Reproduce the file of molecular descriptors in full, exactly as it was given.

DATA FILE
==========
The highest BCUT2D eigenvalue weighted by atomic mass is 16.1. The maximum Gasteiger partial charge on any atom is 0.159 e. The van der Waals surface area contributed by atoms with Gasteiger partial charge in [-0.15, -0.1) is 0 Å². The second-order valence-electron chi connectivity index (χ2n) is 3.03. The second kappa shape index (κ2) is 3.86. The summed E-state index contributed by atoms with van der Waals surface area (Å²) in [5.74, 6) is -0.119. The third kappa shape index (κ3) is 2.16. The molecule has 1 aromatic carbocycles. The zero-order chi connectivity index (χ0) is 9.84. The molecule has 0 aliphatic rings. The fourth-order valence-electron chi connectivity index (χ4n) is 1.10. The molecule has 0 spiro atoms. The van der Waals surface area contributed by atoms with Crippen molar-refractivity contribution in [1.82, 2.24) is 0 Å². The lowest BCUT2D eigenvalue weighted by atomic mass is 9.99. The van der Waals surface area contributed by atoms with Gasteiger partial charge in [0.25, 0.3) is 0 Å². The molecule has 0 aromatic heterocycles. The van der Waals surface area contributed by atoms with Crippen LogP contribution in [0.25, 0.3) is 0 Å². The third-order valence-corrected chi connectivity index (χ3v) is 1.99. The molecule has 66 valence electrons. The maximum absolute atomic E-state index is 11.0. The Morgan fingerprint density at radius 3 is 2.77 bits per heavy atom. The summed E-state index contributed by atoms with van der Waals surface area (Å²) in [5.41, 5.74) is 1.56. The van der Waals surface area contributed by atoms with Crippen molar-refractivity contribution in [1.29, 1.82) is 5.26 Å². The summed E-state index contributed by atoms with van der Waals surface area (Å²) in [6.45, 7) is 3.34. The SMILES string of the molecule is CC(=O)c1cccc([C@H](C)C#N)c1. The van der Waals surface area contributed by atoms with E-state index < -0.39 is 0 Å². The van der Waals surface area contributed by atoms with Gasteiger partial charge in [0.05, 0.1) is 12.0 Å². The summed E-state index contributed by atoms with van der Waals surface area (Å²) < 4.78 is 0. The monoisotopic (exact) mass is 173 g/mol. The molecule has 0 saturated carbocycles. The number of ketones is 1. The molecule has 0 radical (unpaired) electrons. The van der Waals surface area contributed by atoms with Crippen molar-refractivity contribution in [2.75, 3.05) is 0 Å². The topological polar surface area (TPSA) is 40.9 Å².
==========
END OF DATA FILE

The highest BCUT2D eigenvalue weighted by atomic mass is 16.1. The maximum Gasteiger partial charge on any atom is 0.159 e. The van der Waals surface area contributed by atoms with Gasteiger partial charge in [-0.15, -0.1) is 0 Å². The second-order valence-electron chi connectivity index (χ2n) is 3.03. The second kappa shape index (κ2) is 3.86. The summed E-state index contributed by atoms with van der Waals surface area (Å²) in [5.74, 6) is -0.119. The third kappa shape index (κ3) is 2.16. The molecule has 1 aromatic carbocycles. The zero-order chi connectivity index (χ0) is 9.84. The molecule has 0 aliphatic rings. The fourth-order valence-electron chi connectivity index (χ4n) is 1.10. The molecule has 0 spiro atoms. The van der Waals surface area contributed by atoms with Crippen molar-refractivity contribution in [1.82, 2.24) is 0 Å². The lowest BCUT2D eigenvalue weighted by atomic mass is 9.99. The van der Waals surface area contributed by atoms with Gasteiger partial charge in [0.25, 0.3) is 0 Å². The molecule has 0 aromatic heterocycles. The van der Waals surface area contributed by atoms with Crippen LogP contribution in [0.25, 0.3) is 0 Å². The third-order valence-corrected chi connectivity index (χ3v) is 1.99. The molecule has 66 valence electrons. The maximum absolute atomic E-state index is 11.0. The Morgan fingerprint density at radius 3 is 2.77 bits per heavy atom. The summed E-state index contributed by atoms with van der Waals surface area (Å²) in [5.41, 5.74) is 1.56. The van der Waals surface area contributed by atoms with Crippen molar-refractivity contribution in [1.29, 1.82) is 5.26 Å². The summed E-state index contributed by atoms with van der Waals surface area (Å²) in [6.45, 7) is 3.34. The SMILES string of the molecule is CC(=O)c1cccc([C@H](C)C#N)c1. The van der Waals surface area contributed by atoms with E-state index < -0.39 is 0 Å². The van der Waals surface area contributed by atoms with Gasteiger partial charge in [0.05, 0.1) is 12.0 Å². The summed E-state index contributed by atoms with van der Waals surface area (Å²) < 4.78 is 0. The monoisotopic (exact) mass is 173 g/mol. The molecule has 0 saturated carbocycles. The number of ketones is 1. The molecule has 0 radical (unpaired) electrons. The van der Waals surface area contributed by atoms with Crippen molar-refractivity contribution in [2.75, 3.05) is 0 Å². The topological polar surface area (TPSA) is 40.9 Å².